She soon knew everyone on the block. The Pruess’s who had the Rexall, Hilda Harkness who owned the other dress store. Buzz Langenbeck and his wife Vareen, he cut men’s hair and she gave women their perms right behind the pink curtain at the rear of the barber shop. Clair Gibson down at the bank on the corner. There was Madsen’s hardware store, The Greyhound bus stop and cafe, The Quitman’s in their little men’s store and Bill Zeyen selling workingman’s clothes just up the street. Across from Cornelias was Bennetts grocery where “Rusty,” a confirmed redhead and his wife Muriel held court in their apron’s. Judge Jerry Dana presided over his municipal court and was fond of leaning out of his second story office window and waving to folks on the street.
She told us kids that in those days, women didn’t smoke on the street nor wore trousers, it was just too daring. Men tipped their hands to the ladies, never swore where a woman or child could hear them and kept their business to themselves. A safe place to be with kindly people who made you feel welcome.
As George was doing his courting he was slowly changing from formal dates at restaurants and theaters to the more mundane but even more important time together doing the ordinary. He would pick her up dressed in his boots and jeans, she in “Overhauls”, her hair up in a blue bandana which was becoming the fashion for young women and off they would go in the old milk wagon hauling milk and cream to the Golden State Creamery or running the routes to the grocery stores. There is an old movie film where she runs around the truck, laughing, and climbs in the passenger door as George smiles and waves from the drivers seat. Thats how she met people like Jack Ford who owned Ford’s Market in Pismo Beach or the Montgomery’s who had a little corner market in Oceano. They delivered to the old CCC camp down by the Southern Pacific tracks which was being converted to an R & R Center for the tens of thousands of soldiers and sailors flooding the county and filling all the new training camps to capacity. The war was everywhere and it was busy changing the entire population. As my father would say, Adolph Hitler stamped out the depression just like stepping on a bug.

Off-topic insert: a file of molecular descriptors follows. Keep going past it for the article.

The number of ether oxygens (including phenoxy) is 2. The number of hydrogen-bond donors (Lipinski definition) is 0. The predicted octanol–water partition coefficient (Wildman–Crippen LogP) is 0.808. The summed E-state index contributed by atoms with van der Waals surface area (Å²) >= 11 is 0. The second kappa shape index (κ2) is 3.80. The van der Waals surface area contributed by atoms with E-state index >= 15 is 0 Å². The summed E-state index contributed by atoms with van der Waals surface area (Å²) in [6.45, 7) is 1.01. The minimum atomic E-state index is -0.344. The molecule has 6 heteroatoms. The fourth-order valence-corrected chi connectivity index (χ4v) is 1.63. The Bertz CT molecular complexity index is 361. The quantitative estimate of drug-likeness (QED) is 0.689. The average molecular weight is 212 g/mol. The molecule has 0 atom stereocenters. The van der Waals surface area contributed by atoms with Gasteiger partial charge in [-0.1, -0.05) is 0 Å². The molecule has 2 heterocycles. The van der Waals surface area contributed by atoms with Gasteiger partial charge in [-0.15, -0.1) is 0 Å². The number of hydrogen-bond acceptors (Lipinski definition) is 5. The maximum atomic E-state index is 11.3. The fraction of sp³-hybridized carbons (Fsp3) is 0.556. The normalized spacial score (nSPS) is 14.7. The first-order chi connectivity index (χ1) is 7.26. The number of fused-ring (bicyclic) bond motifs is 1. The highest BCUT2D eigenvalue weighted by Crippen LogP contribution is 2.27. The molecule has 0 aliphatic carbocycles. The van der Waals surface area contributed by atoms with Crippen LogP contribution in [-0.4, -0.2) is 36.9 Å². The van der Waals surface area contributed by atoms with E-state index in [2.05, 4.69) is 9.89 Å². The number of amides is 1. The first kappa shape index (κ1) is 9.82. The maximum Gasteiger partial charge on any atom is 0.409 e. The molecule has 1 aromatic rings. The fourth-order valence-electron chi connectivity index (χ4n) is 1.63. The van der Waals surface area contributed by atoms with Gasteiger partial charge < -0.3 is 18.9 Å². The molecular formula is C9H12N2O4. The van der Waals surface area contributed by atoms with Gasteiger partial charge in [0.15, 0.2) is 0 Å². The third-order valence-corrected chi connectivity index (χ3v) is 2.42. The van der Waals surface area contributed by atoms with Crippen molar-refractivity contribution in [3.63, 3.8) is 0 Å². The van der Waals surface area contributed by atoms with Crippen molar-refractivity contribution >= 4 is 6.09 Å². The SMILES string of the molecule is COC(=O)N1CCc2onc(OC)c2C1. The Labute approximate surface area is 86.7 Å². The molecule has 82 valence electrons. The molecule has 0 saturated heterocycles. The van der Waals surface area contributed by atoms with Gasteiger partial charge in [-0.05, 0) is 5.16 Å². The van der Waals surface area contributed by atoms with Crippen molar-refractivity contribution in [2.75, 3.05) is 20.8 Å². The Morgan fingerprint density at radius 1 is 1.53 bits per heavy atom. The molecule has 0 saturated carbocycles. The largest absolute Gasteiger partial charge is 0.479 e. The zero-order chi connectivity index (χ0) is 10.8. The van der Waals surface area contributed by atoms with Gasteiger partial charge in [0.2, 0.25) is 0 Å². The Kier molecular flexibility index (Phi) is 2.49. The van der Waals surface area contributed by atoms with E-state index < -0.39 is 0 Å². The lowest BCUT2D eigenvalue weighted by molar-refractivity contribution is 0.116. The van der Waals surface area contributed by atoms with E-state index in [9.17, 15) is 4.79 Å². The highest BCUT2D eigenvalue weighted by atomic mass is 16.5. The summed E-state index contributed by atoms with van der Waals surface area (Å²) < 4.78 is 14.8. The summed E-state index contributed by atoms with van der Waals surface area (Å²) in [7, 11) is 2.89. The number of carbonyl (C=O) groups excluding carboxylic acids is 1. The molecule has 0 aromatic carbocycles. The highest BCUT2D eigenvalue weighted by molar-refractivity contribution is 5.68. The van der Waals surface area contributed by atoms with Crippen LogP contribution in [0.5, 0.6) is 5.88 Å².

Early in 1943 things between them were getting pretty serious. When a young man writes songs for a girl its all over for him. He has willingly put his foot in the tar baby. If you think you know your parents, well, you only know the version standing in front of you. You really only know what they let you see. That younger version is packed away somewhere, a place you will likely never go. The sad tale is, most never have an opportunity to dig that young person out, either because they never ask or when they do, it’s “Oh, you don’t want to know about that. It was long ago.” A child who listens carefully to adults gets glimpses of those people but most of that life is hidden from them. When they talk to you, everything they say is censored to some extent. Snippets from their lives are presented as lessons for you to learn. They are building character and only some blocks fit.
In the fall of forty-two, Bruce was promoted to Chief Drilling Superintendent for Signal Oil and Gas. This meant a move to Long Beach and the end of the families Arroyo Grande adventure. Barbara was not happy. She thought things were going so well that she didn’t want to leave. She had her job and she had George. She wanted to stay.
Part Four next.
Barbara and her mother sat down on sofa. Side by side on the sofa. “Mother, I don’t know what to do? I’m so scared.”
“Barbara, you have to tell him…..”